Not just a resort, but…
Not far from Purtse village, you'll find a viking-era port and trading centre. Boasting two hillforts, a mediaeval castle, a memorial park of Soviet-era mass deportations, and an abandoned fish-canning factory, visiting Purtse is like walking through one thousand years of history!
Prior to World War II, Estonia's oil shale industry was a critical and booming business, similar to the importance of contemporary Estonia's IT (Information Technology) business. Kiviõli is a result of that history. Founded in the early 1920s, these two hills are the highest man-made landforms in the Baltic, and a relic of a bygone era. Check Kiviõli Adventure Centre’s (link) for more info.
First mentioned in 1373, the Lüganuse Church is located on the high bank of the Purtse River, and can be found boasting a unique round tower that has been the centre of the parish ever since. In the early 19th century, local pastor, Otto Wilhem Masing, invented the shape of the Estonian vowel, “Õ”. How many places in this world can claim to be the birthplace of a new letter in alphabet?!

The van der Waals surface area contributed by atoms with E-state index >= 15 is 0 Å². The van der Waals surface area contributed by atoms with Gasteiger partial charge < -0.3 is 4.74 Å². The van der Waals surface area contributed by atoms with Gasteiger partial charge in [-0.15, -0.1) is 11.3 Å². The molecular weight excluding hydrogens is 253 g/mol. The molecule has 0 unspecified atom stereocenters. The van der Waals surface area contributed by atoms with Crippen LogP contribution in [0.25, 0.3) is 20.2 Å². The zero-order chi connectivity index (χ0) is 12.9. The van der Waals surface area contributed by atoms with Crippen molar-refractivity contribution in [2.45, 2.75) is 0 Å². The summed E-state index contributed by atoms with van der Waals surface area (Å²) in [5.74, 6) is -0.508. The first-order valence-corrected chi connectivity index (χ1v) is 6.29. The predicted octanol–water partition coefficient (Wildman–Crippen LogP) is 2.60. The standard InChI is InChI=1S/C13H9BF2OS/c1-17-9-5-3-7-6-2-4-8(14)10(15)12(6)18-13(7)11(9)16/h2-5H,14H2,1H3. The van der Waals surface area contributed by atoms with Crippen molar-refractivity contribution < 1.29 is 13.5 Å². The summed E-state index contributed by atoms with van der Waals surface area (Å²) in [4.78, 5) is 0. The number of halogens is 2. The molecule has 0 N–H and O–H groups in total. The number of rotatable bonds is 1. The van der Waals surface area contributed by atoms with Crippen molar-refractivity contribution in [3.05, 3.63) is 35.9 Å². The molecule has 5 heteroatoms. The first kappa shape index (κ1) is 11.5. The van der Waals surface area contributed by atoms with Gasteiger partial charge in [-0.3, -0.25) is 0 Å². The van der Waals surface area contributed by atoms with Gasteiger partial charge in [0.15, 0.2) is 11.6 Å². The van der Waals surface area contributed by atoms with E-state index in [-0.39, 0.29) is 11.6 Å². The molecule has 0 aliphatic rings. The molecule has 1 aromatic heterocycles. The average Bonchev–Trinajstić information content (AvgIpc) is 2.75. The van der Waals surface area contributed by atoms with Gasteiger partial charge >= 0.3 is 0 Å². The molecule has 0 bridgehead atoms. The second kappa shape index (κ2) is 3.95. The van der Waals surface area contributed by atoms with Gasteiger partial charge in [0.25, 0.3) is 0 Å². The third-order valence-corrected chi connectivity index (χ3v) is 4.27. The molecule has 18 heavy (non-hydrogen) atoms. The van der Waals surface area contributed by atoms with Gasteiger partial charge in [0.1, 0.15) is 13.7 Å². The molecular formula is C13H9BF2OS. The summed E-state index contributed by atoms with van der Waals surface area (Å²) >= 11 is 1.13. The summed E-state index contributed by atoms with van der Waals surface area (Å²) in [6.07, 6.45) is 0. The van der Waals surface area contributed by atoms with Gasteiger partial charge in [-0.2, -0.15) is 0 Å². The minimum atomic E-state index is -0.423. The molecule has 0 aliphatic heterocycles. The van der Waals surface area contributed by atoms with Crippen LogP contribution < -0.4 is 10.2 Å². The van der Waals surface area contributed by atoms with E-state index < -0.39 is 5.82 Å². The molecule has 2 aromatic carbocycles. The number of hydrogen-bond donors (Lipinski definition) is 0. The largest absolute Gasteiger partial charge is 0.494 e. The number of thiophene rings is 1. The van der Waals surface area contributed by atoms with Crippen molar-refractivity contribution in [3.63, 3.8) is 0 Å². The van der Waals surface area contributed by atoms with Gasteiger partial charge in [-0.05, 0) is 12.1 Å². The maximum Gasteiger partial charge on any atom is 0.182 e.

Famous for its sunken roads that form a system of interconnected fjords, Aidu is yet another great reminder of the oil shale mining boom. The now-closed pit mine offers breathtaking views of what man can do with a shovel, and how, over time, nature can reclaim it all back. Check Aidu Watersport Centre’s website for more info.
If heaven is a place on earth, then that place must be the Tulivee retreat, for sure.
A good boss always knows when, where, and how to give a treat to his team.
The best and most original ideas are always born when stepping "outside of the box," or outside of the cubicle, even.